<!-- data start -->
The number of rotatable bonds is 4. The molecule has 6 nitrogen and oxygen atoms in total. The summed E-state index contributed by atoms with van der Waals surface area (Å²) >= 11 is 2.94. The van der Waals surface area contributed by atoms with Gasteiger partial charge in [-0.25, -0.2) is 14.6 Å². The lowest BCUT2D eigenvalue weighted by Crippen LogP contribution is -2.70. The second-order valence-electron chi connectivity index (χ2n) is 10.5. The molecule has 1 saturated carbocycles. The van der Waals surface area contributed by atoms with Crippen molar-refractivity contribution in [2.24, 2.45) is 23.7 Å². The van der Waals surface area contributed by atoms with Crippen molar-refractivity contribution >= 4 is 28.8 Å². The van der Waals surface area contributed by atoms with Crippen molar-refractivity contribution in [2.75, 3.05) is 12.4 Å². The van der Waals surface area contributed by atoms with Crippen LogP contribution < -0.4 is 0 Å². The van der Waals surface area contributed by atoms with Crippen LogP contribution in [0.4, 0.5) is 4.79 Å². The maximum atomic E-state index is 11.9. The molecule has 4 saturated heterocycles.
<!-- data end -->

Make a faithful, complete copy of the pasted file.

The number of rotatable bonds is 4. The molecule has 6 nitrogen and oxygen atoms in total. The summed E-state index contributed by atoms with van der Waals surface area (Å²) >= 11 is 2.94. The van der Waals surface area contributed by atoms with Gasteiger partial charge in [-0.25, -0.2) is 14.6 Å². The lowest BCUT2D eigenvalue weighted by Crippen LogP contribution is -2.70. The second-order valence-electron chi connectivity index (χ2n) is 10.5. The molecule has 1 saturated carbocycles. The van der Waals surface area contributed by atoms with Crippen molar-refractivity contribution in [2.24, 2.45) is 23.7 Å². The van der Waals surface area contributed by atoms with Crippen molar-refractivity contribution >= 4 is 28.8 Å². The van der Waals surface area contributed by atoms with Crippen molar-refractivity contribution in [2.75, 3.05) is 12.4 Å². The van der Waals surface area contributed by atoms with Crippen LogP contribution < -0.4 is 0 Å². The van der Waals surface area contributed by atoms with Crippen LogP contribution in [0.4, 0.5) is 4.79 Å². The maximum atomic E-state index is 11.9. The molecule has 4 saturated heterocycles.